The Road, by Cormac McCarthy
How the world ends: “A long shear of light and then a series of long concussions”–some sort of nuclear blast, presumably.
I’m still trying to figure out how I feel about this book. It’s a vivid book, with its gray landscape over which ash falls everywhere, all signs of non-human life gone and humans on the wane, only a few scattered survivors remaining, fewer all the time. I had vivid dreams while reading this. Through the ruined landscape, a man travels with his son, occasionally running into–but mostly trying not to run into–other survivors. There aren’t many–it’s a mostly empty landscape as well as a dead one.
Like Life As We Knew It, The Road works on the premise that if you turn off the sun (blocking it with ash in both cases, though the ash comes from different sources) and stop food from growing, you bring out the worst in people.
Bleak, bleak stuff–I think this book may in fact be darker than M.T. Anderson’s Feed, which is already one of the darkest books I’ve ever read. I think, in the end, Feed actually has more hope than this book.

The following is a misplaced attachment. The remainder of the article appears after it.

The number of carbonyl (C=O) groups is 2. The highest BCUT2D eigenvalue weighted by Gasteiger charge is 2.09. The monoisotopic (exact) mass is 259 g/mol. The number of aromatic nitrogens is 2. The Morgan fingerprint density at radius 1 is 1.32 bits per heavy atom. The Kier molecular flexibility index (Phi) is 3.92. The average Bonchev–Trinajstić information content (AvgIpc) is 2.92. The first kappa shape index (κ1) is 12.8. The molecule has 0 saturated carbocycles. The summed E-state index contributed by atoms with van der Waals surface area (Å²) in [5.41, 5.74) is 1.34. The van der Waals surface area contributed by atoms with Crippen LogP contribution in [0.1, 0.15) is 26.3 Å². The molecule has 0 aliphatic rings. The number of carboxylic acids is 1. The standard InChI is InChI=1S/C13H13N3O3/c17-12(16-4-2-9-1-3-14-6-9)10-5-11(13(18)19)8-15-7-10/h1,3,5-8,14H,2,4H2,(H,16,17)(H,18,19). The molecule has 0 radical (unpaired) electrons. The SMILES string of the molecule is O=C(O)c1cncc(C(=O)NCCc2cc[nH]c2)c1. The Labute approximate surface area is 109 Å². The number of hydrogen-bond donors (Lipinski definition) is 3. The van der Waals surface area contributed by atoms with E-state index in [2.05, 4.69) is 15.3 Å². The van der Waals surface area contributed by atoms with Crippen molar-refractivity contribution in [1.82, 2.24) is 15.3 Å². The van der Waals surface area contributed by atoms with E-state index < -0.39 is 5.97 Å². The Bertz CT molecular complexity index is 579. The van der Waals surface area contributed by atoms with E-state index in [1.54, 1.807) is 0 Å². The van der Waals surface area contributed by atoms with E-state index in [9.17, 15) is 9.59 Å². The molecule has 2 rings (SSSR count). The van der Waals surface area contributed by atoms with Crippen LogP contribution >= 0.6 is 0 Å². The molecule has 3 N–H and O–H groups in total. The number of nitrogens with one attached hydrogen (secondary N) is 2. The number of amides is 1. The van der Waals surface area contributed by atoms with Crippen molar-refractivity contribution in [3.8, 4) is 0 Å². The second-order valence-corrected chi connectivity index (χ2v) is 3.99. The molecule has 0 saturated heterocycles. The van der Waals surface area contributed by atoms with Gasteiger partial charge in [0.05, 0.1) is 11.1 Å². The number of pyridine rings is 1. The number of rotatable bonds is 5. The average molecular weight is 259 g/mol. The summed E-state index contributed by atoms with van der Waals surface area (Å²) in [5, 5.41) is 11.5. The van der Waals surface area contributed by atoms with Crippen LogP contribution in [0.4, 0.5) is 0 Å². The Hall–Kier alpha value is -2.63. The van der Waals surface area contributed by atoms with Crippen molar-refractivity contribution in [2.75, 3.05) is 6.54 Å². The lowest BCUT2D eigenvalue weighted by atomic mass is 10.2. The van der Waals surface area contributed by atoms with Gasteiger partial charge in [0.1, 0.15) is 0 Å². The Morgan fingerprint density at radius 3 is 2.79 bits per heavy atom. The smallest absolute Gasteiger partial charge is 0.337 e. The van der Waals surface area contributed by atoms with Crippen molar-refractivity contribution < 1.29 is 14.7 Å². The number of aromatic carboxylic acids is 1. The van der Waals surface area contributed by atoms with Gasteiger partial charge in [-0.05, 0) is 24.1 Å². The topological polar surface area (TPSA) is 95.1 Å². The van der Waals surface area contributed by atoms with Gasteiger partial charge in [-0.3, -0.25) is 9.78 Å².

But the thing about The Road is, in the end? I don’t disagree with the book’s view that human beings are a mix of impulses towards kindness and towards cruelty. But it weighs the balance so strongly toward the cruelty, that in the end I don’t buy it. It was fascinating, really, to see just how strongly I found myself rejecting this book’s world view, and arguing that there’s more of kindness in the world than the story shows us.
Which gave me a bit to think about, and so made the book worth reading. But I don’t think I’ll be in a rush to read it again any time soon.